"That might be your first reaction, David, sweetheart," Melora acknowledged, "But try to keep an open mind. I'd be lying if I said this was not a devastating blow to me. I'm willing to try to work things out because I made a vow for better or worse. So did your father and we are duty bound to try to remedy this. Although this was a thoughtlessly horrendous thing he did, he gave me his best for over thirty years, he has always given you kids his best. All marriages have chinks and flaws. I have no guarantee that the counseling will work, but we both have to give it our best shot. Besides, in spite of everything; I'm afraid I'm still madly in love your father. Nothing will change that, I guess."

"You're all alone in this huge house with only one neighbor," Lori began tentatively, "Do you need any of us to stay here for a while with you? I mean, there's plenty of room. Or would you like to stay with one of us?"

"I'll be fine. All of you live within blocks of here. If I need you I'll call. Besides I have Felina for company." 

She didn't mention that she was sleeping in Lori's old bedroom because she could not bear to use the master bedroom. She couldn't fall asleep in that bed without John beside her. And she didn't tell them she often felt vulnerable with so many doors to the outside, so many windows. She'd always loved having lots of windows before, but now at night it bothered her. She would deal with it.

"Are you sure?" David asked, "I know Lori and Harvey need to be at home with the twins and the same for Grace and Devon with the baby coming soon, but Barbara and I could come for a week, maybe take turns with Trey and Chelsea."

"No, no, no; that's too disruptive for you. Thank you for thinking of me but I'm getting used to it already."

"Well, please call any of us if you need anything," Harvey assured her, "It's no trouble and with two sons and two sons-in-law you have plenty of strong arms to choose from."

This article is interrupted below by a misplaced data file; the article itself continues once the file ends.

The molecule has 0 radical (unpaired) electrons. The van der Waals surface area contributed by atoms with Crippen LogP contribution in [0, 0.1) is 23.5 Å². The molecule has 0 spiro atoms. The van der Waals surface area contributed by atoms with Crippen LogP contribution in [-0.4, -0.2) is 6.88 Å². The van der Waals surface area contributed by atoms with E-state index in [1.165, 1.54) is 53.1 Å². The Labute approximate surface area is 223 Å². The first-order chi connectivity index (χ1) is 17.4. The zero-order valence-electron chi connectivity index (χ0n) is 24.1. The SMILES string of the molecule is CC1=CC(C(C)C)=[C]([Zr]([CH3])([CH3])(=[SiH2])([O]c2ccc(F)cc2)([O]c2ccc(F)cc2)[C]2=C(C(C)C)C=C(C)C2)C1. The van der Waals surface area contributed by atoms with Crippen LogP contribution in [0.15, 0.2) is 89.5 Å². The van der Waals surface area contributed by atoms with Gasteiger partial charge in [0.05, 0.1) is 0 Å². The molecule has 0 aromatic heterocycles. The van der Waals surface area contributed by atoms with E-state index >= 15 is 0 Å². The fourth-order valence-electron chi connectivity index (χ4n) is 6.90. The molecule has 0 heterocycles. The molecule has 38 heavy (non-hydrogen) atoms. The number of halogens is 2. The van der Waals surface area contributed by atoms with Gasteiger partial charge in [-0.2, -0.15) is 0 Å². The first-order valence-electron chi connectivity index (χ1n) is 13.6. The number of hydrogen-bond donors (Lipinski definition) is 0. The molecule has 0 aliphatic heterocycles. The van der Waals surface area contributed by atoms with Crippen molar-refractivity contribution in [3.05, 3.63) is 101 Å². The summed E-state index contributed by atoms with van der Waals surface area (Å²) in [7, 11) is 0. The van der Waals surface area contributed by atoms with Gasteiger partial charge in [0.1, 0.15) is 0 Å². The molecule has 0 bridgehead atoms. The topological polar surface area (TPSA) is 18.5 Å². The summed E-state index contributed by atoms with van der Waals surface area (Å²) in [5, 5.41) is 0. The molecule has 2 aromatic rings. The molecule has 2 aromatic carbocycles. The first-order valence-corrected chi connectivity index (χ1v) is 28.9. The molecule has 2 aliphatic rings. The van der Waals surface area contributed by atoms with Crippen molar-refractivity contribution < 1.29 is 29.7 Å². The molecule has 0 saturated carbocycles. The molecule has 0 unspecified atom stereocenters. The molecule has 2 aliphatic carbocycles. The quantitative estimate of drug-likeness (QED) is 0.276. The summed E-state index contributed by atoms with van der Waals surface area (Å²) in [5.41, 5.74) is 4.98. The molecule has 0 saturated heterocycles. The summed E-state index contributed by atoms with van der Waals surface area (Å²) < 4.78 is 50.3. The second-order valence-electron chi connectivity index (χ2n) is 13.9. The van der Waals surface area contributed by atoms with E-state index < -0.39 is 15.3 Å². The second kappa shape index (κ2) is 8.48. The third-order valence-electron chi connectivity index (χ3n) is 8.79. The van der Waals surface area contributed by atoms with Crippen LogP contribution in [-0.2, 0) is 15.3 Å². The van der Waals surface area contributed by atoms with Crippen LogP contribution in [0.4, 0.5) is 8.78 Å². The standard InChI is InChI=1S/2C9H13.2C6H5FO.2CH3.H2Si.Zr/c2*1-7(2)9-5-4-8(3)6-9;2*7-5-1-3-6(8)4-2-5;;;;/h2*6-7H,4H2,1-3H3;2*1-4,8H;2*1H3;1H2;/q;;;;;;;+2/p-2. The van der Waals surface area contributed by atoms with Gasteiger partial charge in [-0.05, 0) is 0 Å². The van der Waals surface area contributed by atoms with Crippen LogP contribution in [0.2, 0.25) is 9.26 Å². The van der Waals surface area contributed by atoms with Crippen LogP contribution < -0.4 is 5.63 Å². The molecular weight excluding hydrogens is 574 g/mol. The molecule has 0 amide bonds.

"Thank you, Harvey, I knew I could count on all of you. Kids, I hope you will contact your father when you're ready. I've got his old business cards with the new address on the back. His cell phone is the same, of course."

"I know this is a shock," she went on, "You'll need time to absorb it."

Two by two, the kids trickled out the door, hugging Melora and murmuring words of encouragement.

She spent the evening reading a new thriller that kept her mind busy. She did quite well during the days, but the nights were awful. She had cried herself to sleep the first week, but now she would crawl into bed and let herself browse through her memories, it comforted her. John and she dating; dancing and kissing and laughing. They'd had a wonderful and exciting courtship back in North Carolina. Each night she was inching forward; their engagement party in Atlanta, the wedding and their first house there on Lake Norman, moving to Pleasantview and onward. Thirty-five years provided a treasure trove of memories.

John called her every day to chitchat for a bit. He had from the beginning but it had taken her two weeks after she'd thrown him out to stop ignoring his calls and texts. Just making herself get up every day and put one foot after the other was the best she could do right now. One day at a time she told herself; one day at a time.

Wednesday, March 14, 2012

The Lassiters Ch. 14 Endings Always Come Too Fast

Author's note: This is a long chapter, but it just didn't work to cut it in half. :(

"All I Know" by Jimmy Webb, sung by Art Garfunkel 

Lyrics HERE

It was a week or so after David and Barbara's wedding and John had finished his steak and eggs, played a bit with Felina and headed to to the garage, 

"I'm going to the hardware store, baby, need anything while I'm out?"

"No. Oh, wait, would you stop and get fresh milk on the way back? Not skim, get whole milk; I want to make a caramel cake later."

After he left Melora was surprised to see Glenn Caswell coming up the walk with a large envelope in her hand. She hugged Melora briefly.

"Hi--sorry to drop in unannounced," she came in and sat down at the dining room table. That had always been the place where the family gathered.

"John's in Bluewater, he'll be back soon, though, why don't you stay for supper?" Melora asked.

"I came to see you, not John."

"Oh," she sat down across from Glenn; suddenly she felt a cold nausea begin.

"I know you didn't want to put me in the middle; but I'm already there," Glenn said. How she had dreaded this moment, "But I figured since you didn't forbid it I'd just check around on my own. If you're angry you can kick me out and nothing further said about the situation."

Neither of them had to clarify what situation she was talking about. 

"What did you learn?"

"I don't know any other way to say it but to say it. It turns out there really is a woman he's been seeing. I'm so sorry, so very sorry," she reached across and covered Melora's hand with her own.